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Man indicted 10 years after Fairbanks murder

Posted: Sunday, December 25, 2005

FAIRBANKS, Alaska - A 10-year-old mystery in a brutal Fairbanks killing may finally be solved.

A grand jury Thursday indicted a 37-year-old Marvin L. Wright in the execution-style slaying of a 19-year-old convenience store clerk.

Tricia Warren, 19, a mother of two trying to make extra money working an overnight shift, was shot to death Sept. 5, 1995.

The grand jury indicted Wright on charges of first- and second-degree murder, robbery and tampering with evidence.

Wright is being held Outside on unrelated charges and will be extradited to Alaska, District Attorney Jeff O'Bryant said.

Authorities declined to release much information about Wright and the evidence against him with the criminal case pending.

"We won't consider this case solved until Mr. Wright is convicted," Fairbanks Police Chief Dan Hoffman said at a news conference Thursday.

Relatives of Warren said they were stunned and pleased that police had identified a suspect. For years, the case stumped detectives and the family struggled not to give up hope.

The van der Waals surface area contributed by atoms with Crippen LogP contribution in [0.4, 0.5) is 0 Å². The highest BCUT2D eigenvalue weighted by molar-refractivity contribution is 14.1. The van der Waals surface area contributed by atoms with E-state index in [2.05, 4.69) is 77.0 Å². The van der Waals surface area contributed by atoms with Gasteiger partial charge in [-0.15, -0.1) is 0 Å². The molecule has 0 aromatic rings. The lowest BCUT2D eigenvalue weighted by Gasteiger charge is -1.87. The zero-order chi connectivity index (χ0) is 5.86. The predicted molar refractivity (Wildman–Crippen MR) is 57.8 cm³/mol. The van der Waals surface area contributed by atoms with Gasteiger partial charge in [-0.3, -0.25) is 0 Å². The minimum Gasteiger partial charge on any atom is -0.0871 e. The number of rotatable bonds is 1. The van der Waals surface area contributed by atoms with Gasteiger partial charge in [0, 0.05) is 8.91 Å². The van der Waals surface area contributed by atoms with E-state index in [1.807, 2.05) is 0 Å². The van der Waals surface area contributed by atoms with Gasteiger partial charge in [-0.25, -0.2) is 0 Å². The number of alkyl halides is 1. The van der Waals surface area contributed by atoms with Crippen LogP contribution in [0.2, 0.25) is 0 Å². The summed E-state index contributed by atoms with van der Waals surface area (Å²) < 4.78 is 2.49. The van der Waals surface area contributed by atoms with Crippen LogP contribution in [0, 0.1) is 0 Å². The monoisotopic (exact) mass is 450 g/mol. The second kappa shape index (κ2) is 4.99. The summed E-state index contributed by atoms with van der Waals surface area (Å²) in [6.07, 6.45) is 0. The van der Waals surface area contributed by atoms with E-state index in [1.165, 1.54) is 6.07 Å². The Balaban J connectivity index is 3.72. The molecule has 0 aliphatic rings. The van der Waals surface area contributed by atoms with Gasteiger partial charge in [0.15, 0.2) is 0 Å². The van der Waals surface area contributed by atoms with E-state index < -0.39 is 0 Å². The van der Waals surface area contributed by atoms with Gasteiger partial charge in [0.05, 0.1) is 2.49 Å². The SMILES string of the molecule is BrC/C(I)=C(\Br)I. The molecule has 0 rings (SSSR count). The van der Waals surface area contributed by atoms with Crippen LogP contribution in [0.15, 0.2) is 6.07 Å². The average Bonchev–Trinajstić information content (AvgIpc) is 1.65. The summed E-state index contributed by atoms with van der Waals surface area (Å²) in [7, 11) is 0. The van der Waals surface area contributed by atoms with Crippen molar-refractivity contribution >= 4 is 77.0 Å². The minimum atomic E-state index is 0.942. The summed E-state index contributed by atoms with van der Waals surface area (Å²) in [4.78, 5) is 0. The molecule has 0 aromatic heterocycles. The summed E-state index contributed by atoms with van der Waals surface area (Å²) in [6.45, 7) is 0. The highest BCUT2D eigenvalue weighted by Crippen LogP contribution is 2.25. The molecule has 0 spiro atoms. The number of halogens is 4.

"We're celebrating tonight," said Carol Rhoade-Gratias, Warren's stepmother.

Rhoade-Gratias, who lives in Anchorage, helped raise Warren from the age of 3.

"It's been a wonderful Christmas present," Rhoade-Gratias said.

The slaying took place 10 days after Warren took a job at the South Cushman Street Tesoro station to help pay bills. The gas station and convenience store is in an industrial area with little foot traffic nearby.

Warren worked the 11 p.m. to 7 a.m. shift because it added an extra 50 cents an hour to her wage of $6.50.

Her husband, Russell, was enlisted in the Army. The couple had two boys, Austin and Dalton, now 12 and 11. The boys now live with their father and stepmother in Carlsbad, N.M.

Warren was working alone the night of her death.

She was speaking on the telephone with a friend at about 4 a.m. but abruptly ended the conversation. The friend told police a customer had apparently walked into the convenience store.

An Alaska State Trooper who stopped in to buy a newspaper found Warren's body at 4:09 a.m. Warren had been shot in the head.

The convenience store had no security cameras.

Police credited the dogged efforts of a young detective with gathering enough evidence over the last year to make a case against Wright.



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